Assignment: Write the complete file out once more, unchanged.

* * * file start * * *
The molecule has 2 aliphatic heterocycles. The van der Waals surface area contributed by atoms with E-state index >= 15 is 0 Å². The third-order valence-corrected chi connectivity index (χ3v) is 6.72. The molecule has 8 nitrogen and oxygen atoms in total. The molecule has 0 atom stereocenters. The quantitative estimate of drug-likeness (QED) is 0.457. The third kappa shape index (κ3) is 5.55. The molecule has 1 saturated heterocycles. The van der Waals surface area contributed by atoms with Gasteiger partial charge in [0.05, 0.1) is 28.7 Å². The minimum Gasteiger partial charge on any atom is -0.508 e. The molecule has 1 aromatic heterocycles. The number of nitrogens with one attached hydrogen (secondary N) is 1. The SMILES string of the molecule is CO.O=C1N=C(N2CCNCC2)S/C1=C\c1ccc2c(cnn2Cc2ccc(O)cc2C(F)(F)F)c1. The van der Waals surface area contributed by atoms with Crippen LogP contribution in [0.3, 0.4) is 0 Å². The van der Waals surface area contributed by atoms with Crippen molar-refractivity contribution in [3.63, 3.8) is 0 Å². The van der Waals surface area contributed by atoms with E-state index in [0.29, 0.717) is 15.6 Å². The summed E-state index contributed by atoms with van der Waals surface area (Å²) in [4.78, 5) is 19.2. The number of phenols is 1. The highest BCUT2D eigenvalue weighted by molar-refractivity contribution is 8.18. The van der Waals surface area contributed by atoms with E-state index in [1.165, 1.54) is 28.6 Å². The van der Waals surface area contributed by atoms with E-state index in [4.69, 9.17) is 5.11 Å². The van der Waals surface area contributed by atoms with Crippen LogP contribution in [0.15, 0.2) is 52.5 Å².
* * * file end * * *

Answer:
The molecule has 2 aliphatic heterocycles. The van der Waals surface area contributed by atoms with E-state index >= 15 is 0 Å². The third-order valence-corrected chi connectivity index (χ3v) is 6.72. The molecule has 8 nitrogen and oxygen atoms in total. The molecule has 0 atom stereocenters. The quantitative estimate of drug-likeness (QED) is 0.457. The third kappa shape index (κ3) is 5.55. The molecule has 1 saturated heterocycles. The van der Waals surface area contributed by atoms with Gasteiger partial charge in [0.05, 0.1) is 28.7 Å². The minimum Gasteiger partial charge on any atom is -0.508 e. The molecule has 1 aromatic heterocycles. The number of nitrogens with one attached hydrogen (secondary N) is 1. The SMILES string of the molecule is CO.O=C1N=C(N2CCNCC2)S/C1=C\c1ccc2c(cnn2Cc2ccc(O)cc2C(F)(F)F)c1. The van der Waals surface area contributed by atoms with Crippen LogP contribution in [0.3, 0.4) is 0 Å². The van der Waals surface area contributed by atoms with Crippen molar-refractivity contribution in [3.63, 3.8) is 0 Å². The van der Waals surface area contributed by atoms with E-state index in [0.29, 0.717) is 15.6 Å². The summed E-state index contributed by atoms with van der Waals surface area (Å²) in [4.78, 5) is 19.2. The number of phenols is 1. The highest BCUT2D eigenvalue weighted by molar-refractivity contribution is 8.18. The van der Waals surface area contributed by atoms with E-state index in [1.165, 1.54) is 28.6 Å². The van der Waals surface area contributed by atoms with E-state index in [4.69, 9.17) is 5.11 Å². The van der Waals surface area contributed by atoms with Crippen LogP contribution in [0.15, 0.2) is 52.5 Å².